Web sites can employ username (or email) and password inputs as an authentication method if it enables the user agent (browsers and third-party password managers) to fill in the fields automatically. Generally, if the login form meets Success Criterion 1.3.5 Input Purpose, and the form controls have an appropriate accessible name in accordance with Success Criterion 4.1.2 Name, Role, Value, the user agent should be able to reliably recognize the fields and automatically fill them in. However, if the user agent is actively blocked from filling in the fields (for instance, by a script), then the page would not pass this criterion because it prevents the mechanism from working.

Copy and paste can be relied on to avoid transcription. Users can copy their login credentials from a local source (such as a standalone third-party password manager) and paste it into the username and password fields on a login form, or into a web-based command line interfaces asking for a password. Blocking people from pasting into authentication fields, or using a different format between the copied text and the input field (for example, "Enter the 3rd, 4th, and 6th character of your password"), would force the user to transcribe information and therefore fail this criterion, unless another method is available.

Beyond usernames and passwords, some sites may use two-factor authentication, asking the user to enter a temporary code or One-Time Password (OTP). A service that requires manual transcription of a 2FA code (for instance, from one device to another) is not compliant. As with usernames and passwords, it must be possible for a user to at least use copy and paste to enter the code or OTP from a local source (such as a standalone third-party password manager, text message application, or software-based security key), or to allow user agents to fill in the fields automatically.

Note that two-factor systems that do not rely on codes - including hardware authentication devices (such as YubiKey), applications on a secondary device that expect the user to confirm that it is indeed them who are trying to log in on their other device, and authentication methods provided by the user's operating system (such as Windows Hello, or Touch ID/Face ID on macOS and iOS) - are not cognitive function test.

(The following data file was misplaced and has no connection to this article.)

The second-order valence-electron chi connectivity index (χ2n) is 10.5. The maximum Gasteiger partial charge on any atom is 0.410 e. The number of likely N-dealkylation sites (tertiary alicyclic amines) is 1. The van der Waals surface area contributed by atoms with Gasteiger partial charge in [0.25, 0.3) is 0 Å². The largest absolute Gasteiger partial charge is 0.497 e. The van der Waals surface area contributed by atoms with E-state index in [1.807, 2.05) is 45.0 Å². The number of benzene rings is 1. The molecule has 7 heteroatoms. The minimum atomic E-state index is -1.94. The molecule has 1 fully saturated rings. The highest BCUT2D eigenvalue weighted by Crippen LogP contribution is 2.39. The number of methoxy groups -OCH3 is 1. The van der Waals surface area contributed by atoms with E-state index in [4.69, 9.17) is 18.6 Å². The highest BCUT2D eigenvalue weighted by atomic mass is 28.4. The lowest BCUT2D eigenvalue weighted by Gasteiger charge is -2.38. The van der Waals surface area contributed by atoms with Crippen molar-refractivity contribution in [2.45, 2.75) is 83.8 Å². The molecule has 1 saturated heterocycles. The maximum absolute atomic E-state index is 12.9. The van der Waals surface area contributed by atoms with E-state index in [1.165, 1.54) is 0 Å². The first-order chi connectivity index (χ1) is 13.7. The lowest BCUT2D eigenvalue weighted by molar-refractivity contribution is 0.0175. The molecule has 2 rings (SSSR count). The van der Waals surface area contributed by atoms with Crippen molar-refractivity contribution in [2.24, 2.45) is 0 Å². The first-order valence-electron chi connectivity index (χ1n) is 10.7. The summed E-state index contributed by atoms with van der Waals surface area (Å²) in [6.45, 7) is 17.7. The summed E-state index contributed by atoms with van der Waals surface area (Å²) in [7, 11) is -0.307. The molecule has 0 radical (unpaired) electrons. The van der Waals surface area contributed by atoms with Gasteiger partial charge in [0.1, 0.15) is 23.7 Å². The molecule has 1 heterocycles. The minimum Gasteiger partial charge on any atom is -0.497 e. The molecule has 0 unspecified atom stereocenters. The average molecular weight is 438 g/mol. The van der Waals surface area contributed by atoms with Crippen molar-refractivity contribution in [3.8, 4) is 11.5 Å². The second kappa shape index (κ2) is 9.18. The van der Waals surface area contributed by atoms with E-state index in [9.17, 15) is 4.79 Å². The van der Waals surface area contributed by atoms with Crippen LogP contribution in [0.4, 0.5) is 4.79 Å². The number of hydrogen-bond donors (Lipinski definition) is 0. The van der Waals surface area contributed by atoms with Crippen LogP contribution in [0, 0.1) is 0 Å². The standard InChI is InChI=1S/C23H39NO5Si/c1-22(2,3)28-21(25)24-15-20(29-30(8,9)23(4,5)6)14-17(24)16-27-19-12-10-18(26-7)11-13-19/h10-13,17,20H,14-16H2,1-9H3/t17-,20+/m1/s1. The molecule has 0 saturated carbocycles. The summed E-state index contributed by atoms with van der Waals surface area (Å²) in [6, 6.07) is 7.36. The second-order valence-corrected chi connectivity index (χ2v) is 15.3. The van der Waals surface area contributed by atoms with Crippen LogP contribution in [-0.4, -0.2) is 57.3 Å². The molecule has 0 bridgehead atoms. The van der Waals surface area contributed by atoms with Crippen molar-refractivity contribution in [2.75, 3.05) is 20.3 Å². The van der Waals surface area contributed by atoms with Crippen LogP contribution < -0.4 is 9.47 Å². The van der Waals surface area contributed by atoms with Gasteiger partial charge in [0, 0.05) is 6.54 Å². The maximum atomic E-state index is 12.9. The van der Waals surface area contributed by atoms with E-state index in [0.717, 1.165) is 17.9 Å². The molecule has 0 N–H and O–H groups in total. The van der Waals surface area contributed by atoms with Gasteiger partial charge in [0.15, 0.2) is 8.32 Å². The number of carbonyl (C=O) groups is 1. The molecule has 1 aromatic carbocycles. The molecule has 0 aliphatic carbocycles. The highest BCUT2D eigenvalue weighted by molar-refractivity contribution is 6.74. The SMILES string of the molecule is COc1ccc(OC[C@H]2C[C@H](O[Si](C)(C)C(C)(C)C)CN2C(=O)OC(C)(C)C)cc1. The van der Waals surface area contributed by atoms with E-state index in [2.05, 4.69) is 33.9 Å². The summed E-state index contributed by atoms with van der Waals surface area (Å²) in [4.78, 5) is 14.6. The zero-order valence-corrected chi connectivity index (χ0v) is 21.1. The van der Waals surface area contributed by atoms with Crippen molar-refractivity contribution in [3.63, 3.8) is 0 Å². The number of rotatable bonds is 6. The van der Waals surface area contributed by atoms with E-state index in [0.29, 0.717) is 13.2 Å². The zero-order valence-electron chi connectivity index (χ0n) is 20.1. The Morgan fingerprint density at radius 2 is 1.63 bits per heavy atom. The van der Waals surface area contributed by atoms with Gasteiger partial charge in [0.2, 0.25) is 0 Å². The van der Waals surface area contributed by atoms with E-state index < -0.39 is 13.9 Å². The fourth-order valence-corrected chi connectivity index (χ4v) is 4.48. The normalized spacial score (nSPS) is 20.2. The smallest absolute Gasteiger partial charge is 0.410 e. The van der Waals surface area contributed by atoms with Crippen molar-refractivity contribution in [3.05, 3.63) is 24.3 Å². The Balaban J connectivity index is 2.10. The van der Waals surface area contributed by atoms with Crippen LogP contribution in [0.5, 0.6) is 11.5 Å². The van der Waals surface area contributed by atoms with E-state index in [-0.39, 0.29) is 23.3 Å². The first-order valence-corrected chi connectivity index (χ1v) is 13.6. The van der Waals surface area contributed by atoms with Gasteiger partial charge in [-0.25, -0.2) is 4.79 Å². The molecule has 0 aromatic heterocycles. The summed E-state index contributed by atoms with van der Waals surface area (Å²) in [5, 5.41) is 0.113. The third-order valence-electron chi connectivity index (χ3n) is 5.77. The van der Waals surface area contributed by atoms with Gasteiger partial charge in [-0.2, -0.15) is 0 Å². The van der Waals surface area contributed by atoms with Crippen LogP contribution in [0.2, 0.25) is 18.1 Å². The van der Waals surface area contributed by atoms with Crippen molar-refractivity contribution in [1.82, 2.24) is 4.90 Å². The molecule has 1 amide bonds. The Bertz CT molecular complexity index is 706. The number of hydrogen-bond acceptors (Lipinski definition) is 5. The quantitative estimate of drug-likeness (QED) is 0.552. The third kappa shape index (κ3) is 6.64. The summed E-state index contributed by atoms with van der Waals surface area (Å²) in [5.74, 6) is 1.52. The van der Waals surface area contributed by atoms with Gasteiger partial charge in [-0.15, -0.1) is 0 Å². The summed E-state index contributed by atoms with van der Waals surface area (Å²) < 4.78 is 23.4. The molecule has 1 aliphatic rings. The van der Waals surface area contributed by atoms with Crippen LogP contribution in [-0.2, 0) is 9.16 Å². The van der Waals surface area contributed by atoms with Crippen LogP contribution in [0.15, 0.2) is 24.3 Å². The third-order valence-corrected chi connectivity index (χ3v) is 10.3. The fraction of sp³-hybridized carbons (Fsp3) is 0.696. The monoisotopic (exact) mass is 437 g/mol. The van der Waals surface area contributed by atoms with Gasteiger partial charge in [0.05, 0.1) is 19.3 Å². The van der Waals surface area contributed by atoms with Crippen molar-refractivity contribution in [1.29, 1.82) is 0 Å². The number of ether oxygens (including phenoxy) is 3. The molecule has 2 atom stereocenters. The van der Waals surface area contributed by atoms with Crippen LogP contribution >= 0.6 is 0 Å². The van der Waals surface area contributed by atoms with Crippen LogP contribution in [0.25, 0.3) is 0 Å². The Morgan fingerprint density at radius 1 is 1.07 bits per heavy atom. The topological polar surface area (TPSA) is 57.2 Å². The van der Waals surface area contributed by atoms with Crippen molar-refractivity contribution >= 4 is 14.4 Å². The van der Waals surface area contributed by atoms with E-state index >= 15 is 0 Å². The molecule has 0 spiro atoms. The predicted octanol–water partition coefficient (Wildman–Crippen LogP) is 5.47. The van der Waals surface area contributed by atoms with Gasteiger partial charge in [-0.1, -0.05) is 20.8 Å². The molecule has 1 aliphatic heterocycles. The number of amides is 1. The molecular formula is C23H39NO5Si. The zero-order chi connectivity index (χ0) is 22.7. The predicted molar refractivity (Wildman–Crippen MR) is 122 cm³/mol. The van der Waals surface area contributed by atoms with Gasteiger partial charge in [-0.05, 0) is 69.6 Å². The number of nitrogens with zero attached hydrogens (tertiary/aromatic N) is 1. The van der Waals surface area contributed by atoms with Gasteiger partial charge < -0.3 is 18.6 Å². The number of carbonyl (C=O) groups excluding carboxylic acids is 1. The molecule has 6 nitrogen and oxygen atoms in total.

If the copy and paste requires the user to have and use multiple devices (e.g., copy code from phone, email to yourself, open on laptop) copying multiple times, then it would still be considered a Cognitive Function Test and fail this criterion. Some systems do allow for simple copy and paste across devices (e.g., tap code on phone, paste on laptop), which do not involve copying multiple times. HOwever, you would need all users to have easy access to that for it to be considered accessibility supported.

If a CAPTCHA is used as part of an authentication process, there must be a method that does not include a cognitive function test, unless it meets the exception. If the test is based on something the website has set such as remembering or transcribing a word, or recognizing a picture the website provided, that would be a cognitive functional test. Recognizing objects, or a picture the user has provided is a cognitive function test; however, it is excepted at the AA level.